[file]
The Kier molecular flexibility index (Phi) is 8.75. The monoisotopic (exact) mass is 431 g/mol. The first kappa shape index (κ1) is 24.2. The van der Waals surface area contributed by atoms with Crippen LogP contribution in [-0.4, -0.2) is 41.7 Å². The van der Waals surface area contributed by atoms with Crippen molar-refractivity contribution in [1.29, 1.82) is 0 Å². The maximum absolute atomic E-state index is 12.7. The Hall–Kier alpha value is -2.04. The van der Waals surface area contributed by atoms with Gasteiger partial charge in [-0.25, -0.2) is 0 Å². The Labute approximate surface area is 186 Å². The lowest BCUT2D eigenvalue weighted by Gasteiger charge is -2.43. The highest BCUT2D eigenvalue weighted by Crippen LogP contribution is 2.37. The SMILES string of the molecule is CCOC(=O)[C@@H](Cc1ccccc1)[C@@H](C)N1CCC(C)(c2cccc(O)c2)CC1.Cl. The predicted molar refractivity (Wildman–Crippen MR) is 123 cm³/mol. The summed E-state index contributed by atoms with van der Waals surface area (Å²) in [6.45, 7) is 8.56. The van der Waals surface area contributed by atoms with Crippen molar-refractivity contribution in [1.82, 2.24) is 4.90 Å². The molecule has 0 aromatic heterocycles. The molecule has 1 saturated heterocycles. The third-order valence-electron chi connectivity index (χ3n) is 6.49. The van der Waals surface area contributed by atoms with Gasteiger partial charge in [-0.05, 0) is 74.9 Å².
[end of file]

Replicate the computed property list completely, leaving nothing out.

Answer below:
The Kier molecular flexibility index (Phi) is 8.75. The monoisotopic (exact) mass is 431 g/mol. The first kappa shape index (κ1) is 24.2. The van der Waals surface area contributed by atoms with Crippen LogP contribution in [-0.4, -0.2) is 41.7 Å². The van der Waals surface area contributed by atoms with Crippen molar-refractivity contribution in [1.29, 1.82) is 0 Å². The maximum absolute atomic E-state index is 12.7. The Hall–Kier alpha value is -2.04. The van der Waals surface area contributed by atoms with Gasteiger partial charge in [-0.25, -0.2) is 0 Å². The Labute approximate surface area is 186 Å². The lowest BCUT2D eigenvalue weighted by Gasteiger charge is -2.43. The highest BCUT2D eigenvalue weighted by Crippen LogP contribution is 2.37. The SMILES string of the molecule is CCOC(=O)[C@@H](Cc1ccccc1)[C@@H](C)N1CCC(C)(c2cccc(O)c2)CC1.Cl. The predicted molar refractivity (Wildman–Crippen MR) is 123 cm³/mol. The summed E-state index contributed by atoms with van der Waals surface area (Å²) in [6.45, 7) is 8.56. The van der Waals surface area contributed by atoms with Crippen molar-refractivity contribution in [1.82, 2.24) is 4.90 Å². The molecule has 0 aromatic heterocycles. The molecule has 1 saturated heterocycles. The third-order valence-electron chi connectivity index (χ3n) is 6.49. The van der Waals surface area contributed by atoms with Gasteiger partial charge in [-0.05, 0) is 74.9 Å².